December 2017 Poetry Group
On the first of this month, I attended a small poetry group with some of my dear friends. I felt the Spirit so much as each person shared. Some of these poems found a place readily in my heart. It has taken me all month, but even on Christmas Eve I wanted to share some of them with you.
“Getting to the Front of the Stable” by Ann Weems (Kneeling in Bethlehem by Ann Weems. Philadelphia: The Westminster Press, 1980, 50. Note: My blog format won’t seem to let me indent the way this poem was printed. Click on the link to see original formatting of this poem.)
Who put Joseph in the back of the stable?
Who dressed him in brown, put a staff in his hand,
and told him to stand in the back of the crèche,
background for the magnificent light of the Madonna?
God-chosen, this man Joseph was faithful
in spite of the gossip in Nazareth,
in spite of the danger from Herod.
This man, Joseph, listened to angels
And it was he who named the Child
Is this a man to be stuck for centuries
in the back of the stable?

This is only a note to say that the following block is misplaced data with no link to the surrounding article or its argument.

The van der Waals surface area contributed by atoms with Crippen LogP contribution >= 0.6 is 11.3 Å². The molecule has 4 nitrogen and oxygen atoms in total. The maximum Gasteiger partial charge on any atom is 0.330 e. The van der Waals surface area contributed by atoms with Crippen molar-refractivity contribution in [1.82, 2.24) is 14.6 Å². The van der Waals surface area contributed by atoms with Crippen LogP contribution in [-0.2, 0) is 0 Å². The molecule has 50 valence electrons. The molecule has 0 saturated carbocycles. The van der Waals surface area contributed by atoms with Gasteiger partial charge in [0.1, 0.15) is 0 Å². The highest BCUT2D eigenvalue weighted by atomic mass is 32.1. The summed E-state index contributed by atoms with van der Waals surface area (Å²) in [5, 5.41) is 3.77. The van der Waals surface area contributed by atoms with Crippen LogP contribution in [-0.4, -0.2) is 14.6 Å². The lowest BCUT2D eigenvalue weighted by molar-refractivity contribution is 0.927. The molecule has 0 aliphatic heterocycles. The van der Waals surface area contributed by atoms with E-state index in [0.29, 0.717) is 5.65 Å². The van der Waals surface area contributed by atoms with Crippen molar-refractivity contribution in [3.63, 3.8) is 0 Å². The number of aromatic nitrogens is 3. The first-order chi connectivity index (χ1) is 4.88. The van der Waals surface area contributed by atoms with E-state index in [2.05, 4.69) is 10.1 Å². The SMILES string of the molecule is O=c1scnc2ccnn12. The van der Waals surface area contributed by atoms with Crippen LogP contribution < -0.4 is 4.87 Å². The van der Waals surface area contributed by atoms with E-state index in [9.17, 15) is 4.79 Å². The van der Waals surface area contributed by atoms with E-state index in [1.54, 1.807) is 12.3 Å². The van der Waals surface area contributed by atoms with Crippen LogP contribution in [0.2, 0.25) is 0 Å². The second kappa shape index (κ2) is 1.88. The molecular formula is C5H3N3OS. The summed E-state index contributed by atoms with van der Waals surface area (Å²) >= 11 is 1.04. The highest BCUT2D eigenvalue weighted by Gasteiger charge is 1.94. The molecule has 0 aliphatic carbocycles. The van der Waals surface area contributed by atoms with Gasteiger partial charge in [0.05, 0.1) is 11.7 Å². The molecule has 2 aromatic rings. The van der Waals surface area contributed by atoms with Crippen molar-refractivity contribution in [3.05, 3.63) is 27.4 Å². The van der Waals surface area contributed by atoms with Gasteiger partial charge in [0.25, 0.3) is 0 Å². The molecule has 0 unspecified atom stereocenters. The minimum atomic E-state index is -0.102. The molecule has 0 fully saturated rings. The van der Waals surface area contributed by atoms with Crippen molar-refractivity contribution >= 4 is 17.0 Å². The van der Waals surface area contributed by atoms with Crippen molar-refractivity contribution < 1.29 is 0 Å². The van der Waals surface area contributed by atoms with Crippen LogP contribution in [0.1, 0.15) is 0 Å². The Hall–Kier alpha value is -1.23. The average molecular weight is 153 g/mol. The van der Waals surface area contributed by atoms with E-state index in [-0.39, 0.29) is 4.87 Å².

Actually, Joseph probably stood in the doorway
guarding the mother and the child
or greeting shepherds and kings.
When he wasn’t in the doorway,
he was probably urging Mary to get some rest,
gently covering her with his cloak,
assuring her that he would watch the Child.
Actually, he probably picked the Child up in his arms
and walked him in the the night,
patting him lovingly
until he closed his eyes.
This Christmas, let us give thanks to God
for this man of incredible faith
into whose care God placed the Christ Child.
As a gesture of gratitude,
let’s put Joseph in the front of the stable
where he can guard and greet
and cast an occasional glance
at this Child
who brought us life.
Mary’s Song by Luci Shaw (found on circleinstitute.org)
Blue homespun and the bend of my breast
keep warm this small hot naked star
fallen to my arms. (Rest…
you who have had so far
to come.) Now nearness satisfies
the body of God sweetly. Quiet he lies
whose vigor hurled
a universe. He sleeps
whose eyelids have not closed before.
His breath (so slight it seems
no breath at all) once ruffled the dark deeps
to sprout a world.
Charmed by dove’s voices, the whisper of straw,
hearing no music from his other spheres.
Breath, mouth, ears, eyes
he is curtailed
who overflowed all skies,
Older than eternity, now he
is new. Now native to earth as I am, nailed
to my poor planet, caught that I might be free,
blind in my womb to know my darkness ended,
brought to this birth
for me to be new-born,
and for him to see me mended
I must see him torn.